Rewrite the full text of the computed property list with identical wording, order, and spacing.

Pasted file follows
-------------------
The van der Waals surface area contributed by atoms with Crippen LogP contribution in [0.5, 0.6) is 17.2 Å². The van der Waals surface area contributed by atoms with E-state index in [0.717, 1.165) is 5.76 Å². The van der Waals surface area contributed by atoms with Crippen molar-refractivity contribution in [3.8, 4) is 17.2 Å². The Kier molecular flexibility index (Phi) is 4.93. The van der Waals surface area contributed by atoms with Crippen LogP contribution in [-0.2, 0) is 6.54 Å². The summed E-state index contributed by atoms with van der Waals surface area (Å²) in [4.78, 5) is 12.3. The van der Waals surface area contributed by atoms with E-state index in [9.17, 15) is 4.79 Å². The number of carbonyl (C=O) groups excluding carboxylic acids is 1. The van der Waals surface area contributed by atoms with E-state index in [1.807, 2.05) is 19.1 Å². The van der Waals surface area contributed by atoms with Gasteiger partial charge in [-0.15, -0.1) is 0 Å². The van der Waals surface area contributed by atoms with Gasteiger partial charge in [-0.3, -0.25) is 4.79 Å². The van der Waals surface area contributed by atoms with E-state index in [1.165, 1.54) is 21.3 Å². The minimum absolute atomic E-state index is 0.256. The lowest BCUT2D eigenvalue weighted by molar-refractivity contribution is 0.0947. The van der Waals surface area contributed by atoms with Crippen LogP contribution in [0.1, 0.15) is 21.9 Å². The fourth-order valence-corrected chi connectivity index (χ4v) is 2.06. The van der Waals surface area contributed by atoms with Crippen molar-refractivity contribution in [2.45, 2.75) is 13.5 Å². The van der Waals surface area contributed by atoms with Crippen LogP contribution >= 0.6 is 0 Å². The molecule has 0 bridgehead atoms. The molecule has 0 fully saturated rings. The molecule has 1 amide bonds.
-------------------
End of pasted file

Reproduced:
The van der Waals surface area contributed by atoms with Crippen LogP contribution in [0.5, 0.6) is 17.2 Å². The van der Waals surface area contributed by atoms with E-state index in [0.717, 1.165) is 5.76 Å². The van der Waals surface area contributed by atoms with Crippen molar-refractivity contribution in [3.8, 4) is 17.2 Å². The Kier molecular flexibility index (Phi) is 4.93. The van der Waals surface area contributed by atoms with Crippen LogP contribution in [-0.2, 0) is 6.54 Å². The summed E-state index contributed by atoms with van der Waals surface area (Å²) in [4.78, 5) is 12.3. The van der Waals surface area contributed by atoms with E-state index in [9.17, 15) is 4.79 Å². The number of carbonyl (C=O) groups excluding carboxylic acids is 1. The van der Waals surface area contributed by atoms with E-state index in [1.807, 2.05) is 19.1 Å². The van der Waals surface area contributed by atoms with Gasteiger partial charge in [-0.15, -0.1) is 0 Å². The van der Waals surface area contributed by atoms with Gasteiger partial charge in [-0.3, -0.25) is 4.79 Å². The van der Waals surface area contributed by atoms with E-state index in [1.165, 1.54) is 21.3 Å². The minimum absolute atomic E-state index is 0.256. The lowest BCUT2D eigenvalue weighted by molar-refractivity contribution is 0.0947. The van der Waals surface area contributed by atoms with Crippen LogP contribution in [0.1, 0.15) is 21.9 Å². The fourth-order valence-corrected chi connectivity index (χ4v) is 2.06. The van der Waals surface area contributed by atoms with Crippen molar-refractivity contribution in [2.45, 2.75) is 13.5 Å². The van der Waals surface area contributed by atoms with Crippen LogP contribution >= 0.6 is 0 Å². The molecule has 0 bridgehead atoms. The molecule has 0 fully saturated rings. The molecule has 1 amide bonds.